Scattergraph Method

AAA

DEFINITION of 'Scattergraph Method'

A visual technique for separating the fixed and variable elements of a semi-variable expense (also called a mixed expense) in order to estimate and budget for future costs. A scattergraph is made up of a horizontal x axis that represents production activity, a vertical y axis that represents cost, data that are plotted as points on the graph and a regression line that runs through the dots which represents the relationship between the variables.

INVESTOPEDIA EXPLAINS 'Scattergraph Method'

Business managers use the scattergraph method in cost estimation to anticipate operating costs at different activity levels. The method gets its name from the overall image of the graph, which consists of many scattered dots. While the method is simple, it is also imprecise. Alternate methods of cost estimation include the high-low method, account analysis and least squares.

RELATED TERMS
  1. Least Squares

    A statistical method used to determine a line of best fit by ...
  2. High-Low Method

    In cost accounting, a way of attempting to separate out fixed ...
  3. Operating Cost

    Expenses associated with administering a business on a day to ...
  4. Fixed Cost

    A cost that does not change with an increase or decrease in the ...
  5. Risk Management

    The process of identification, analysis and either acceptance ...
  6. Risk Graph

    A two-dimensional graphical representation that displays the ...
Related Articles
  1. Investing

    Zooming In On Net Operating Income

    NOI is a long-run profitability measure that smart investors can count on.
  2. Markets

    A Look At Corporate Profit Margins

    Take a deeper look at a company's profitability with the help of profit margin ratios.
  3. Fundamental Analysis

    Analyze Cash Flow The Easy Way

    Find out how to analyze the way a company spends its money to determine whether there will be any money left for investors.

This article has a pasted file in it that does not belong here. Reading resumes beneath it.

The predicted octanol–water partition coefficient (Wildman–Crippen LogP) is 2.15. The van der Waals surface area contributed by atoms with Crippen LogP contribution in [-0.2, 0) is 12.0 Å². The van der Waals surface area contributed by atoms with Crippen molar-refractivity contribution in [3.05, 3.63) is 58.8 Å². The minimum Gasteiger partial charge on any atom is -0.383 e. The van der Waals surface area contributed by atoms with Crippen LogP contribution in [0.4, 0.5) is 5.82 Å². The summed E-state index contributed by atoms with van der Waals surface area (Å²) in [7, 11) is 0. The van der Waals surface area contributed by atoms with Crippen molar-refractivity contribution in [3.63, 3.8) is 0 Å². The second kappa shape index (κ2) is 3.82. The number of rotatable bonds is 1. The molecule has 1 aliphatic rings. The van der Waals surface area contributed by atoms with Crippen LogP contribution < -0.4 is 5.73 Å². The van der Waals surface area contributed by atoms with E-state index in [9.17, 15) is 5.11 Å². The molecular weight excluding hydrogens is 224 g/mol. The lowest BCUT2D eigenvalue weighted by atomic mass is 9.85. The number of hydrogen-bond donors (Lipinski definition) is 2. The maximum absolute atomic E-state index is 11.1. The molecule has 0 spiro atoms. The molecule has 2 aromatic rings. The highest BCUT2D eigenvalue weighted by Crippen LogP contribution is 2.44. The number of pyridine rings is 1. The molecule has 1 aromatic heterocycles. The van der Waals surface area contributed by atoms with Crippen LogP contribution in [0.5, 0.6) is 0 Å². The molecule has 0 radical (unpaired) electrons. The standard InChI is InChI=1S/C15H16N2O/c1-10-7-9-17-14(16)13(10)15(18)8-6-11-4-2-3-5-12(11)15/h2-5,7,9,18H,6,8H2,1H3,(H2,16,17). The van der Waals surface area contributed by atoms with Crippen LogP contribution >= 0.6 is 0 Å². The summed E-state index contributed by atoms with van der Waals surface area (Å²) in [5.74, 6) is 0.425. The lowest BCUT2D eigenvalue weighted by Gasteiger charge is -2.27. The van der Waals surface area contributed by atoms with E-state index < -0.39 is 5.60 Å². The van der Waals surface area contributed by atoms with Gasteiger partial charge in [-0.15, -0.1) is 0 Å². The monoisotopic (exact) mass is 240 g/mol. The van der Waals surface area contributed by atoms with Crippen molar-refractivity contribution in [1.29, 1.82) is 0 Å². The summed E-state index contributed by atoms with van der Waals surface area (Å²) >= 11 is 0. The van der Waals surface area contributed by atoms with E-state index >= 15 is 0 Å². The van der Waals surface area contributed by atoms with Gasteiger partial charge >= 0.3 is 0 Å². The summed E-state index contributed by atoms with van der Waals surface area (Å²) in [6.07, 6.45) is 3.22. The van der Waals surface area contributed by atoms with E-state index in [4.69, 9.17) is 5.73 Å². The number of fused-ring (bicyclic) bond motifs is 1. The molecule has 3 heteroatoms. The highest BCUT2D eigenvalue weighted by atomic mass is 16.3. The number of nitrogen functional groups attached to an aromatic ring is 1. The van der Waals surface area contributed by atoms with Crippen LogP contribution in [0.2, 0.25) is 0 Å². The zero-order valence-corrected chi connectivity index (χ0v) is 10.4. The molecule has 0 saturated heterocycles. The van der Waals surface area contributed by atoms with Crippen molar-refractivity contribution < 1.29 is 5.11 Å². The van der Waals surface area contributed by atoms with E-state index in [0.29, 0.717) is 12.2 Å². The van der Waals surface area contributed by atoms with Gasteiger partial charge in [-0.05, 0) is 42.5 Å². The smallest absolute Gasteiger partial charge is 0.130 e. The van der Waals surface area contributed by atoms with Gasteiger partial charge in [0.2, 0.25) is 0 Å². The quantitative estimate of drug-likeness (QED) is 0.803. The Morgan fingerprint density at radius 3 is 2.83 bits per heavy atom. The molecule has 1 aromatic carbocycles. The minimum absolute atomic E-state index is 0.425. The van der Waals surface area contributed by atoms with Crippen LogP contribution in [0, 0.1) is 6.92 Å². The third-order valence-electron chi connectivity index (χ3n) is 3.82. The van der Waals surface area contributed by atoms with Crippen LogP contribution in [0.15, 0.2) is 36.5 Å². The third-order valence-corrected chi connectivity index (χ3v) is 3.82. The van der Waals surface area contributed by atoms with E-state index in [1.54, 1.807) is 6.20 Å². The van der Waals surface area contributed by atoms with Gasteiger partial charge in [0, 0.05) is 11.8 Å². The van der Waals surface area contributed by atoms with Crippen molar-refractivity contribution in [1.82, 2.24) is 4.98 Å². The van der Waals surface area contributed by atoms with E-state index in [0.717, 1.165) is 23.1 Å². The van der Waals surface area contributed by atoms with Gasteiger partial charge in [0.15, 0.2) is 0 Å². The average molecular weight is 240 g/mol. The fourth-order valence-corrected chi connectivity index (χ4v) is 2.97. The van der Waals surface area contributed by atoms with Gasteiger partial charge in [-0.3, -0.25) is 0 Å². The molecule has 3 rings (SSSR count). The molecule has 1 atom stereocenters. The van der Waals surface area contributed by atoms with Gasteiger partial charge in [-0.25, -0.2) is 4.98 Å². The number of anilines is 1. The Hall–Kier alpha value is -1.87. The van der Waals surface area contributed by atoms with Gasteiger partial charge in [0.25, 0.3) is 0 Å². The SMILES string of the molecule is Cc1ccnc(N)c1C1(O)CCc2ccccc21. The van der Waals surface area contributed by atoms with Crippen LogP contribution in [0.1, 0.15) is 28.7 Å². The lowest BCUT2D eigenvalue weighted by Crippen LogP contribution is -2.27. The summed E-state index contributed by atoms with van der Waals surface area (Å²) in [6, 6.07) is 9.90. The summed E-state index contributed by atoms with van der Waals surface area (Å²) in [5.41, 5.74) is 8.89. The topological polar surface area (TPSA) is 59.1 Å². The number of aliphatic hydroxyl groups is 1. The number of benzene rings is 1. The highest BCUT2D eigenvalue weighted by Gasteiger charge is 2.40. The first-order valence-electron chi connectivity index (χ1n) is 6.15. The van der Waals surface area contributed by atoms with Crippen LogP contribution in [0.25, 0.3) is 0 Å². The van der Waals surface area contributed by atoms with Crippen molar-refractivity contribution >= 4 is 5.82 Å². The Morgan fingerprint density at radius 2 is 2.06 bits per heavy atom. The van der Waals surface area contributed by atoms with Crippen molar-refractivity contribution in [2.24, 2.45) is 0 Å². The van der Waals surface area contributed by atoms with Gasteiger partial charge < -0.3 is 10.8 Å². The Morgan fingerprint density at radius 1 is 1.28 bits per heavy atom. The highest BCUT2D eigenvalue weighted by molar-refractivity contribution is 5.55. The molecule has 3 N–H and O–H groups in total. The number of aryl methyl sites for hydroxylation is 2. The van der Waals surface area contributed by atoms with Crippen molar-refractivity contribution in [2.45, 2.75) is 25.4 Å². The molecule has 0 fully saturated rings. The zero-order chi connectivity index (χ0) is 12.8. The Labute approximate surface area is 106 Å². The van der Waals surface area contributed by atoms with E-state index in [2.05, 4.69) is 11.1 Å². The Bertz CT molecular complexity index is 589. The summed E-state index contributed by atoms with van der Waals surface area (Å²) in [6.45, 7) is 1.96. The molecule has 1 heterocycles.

4. Fundamental Analysis

    Analyzing Operating Margins

    Find out how to put this important component of equity analysis to work for you.
  5. Fundamental Analysis

    What's a Tangible Asset?

    Tangible assets are property owned by a business that can be touched -- they physically exist. Examples include furniture and fixtures, computer hardware, delivery equipment, leasehold improvements ...
  6. Fundamental Analysis

    Cash Flow From Operating Activities

    Cash flow from operating activities is a section of the Statement of Cash Flows that is included in a company’s financial statements after the balance sheet and income statements.
  7. Fundamental Analysis

    What are the most common issues with Serial Correlation in stocks?

    Read about the concept of serial correlation in stock returns, and learn why market analysts are divided about the efficacy of trading based on stock patterns.
  8. Fundamental Analysis

    What are the components of shareholders' equity?

    Understanding company valuation figures, such as shareholders' equity, can be a powerful tool in assessing the financial strength of a business.
  9. Fundamental Analysis

    What is the difference between the acid test ratio and working capital ratio?

    Using liquidity ratios to determine the financial stability of a company is an important tool to accounting professionals and investors.
  10. Fundamental Analysis

    What are some examples of return on investment capital?

    Read about some basic examples of return on investment capital for publicly traded companies and companies that have a handful of investors.

You May Also Like

Hot Definitions
  1. Portfolio Turnover

    A measure of how frequently assets within a fund are bought and sold by the managers. Portfolio turnover is calculated by ...
  2. Commercial Paper

    An unsecured, short-term debt instrument issued by a corporation, typically for the financing of accounts receivable, inventories ...
  3. Federal Funds Rate

    The interest rate at which a depository institution lends funds maintained at the Federal Reserve to another depository institution ...
  4. Fixed Asset

    A long-term tangible piece of property that a firm owns and uses in the production of its income and is not expected to be ...
  5. Break-Even Analysis

    An analysis to determine the point at which revenue received equals the costs associated with receiving the revenue. Break-even ...
  6. Key Performance Indicators - KPI

    A set of quantifiable measures that a company or industry uses to gauge or compare performance in terms of meeting their ...
Trading Center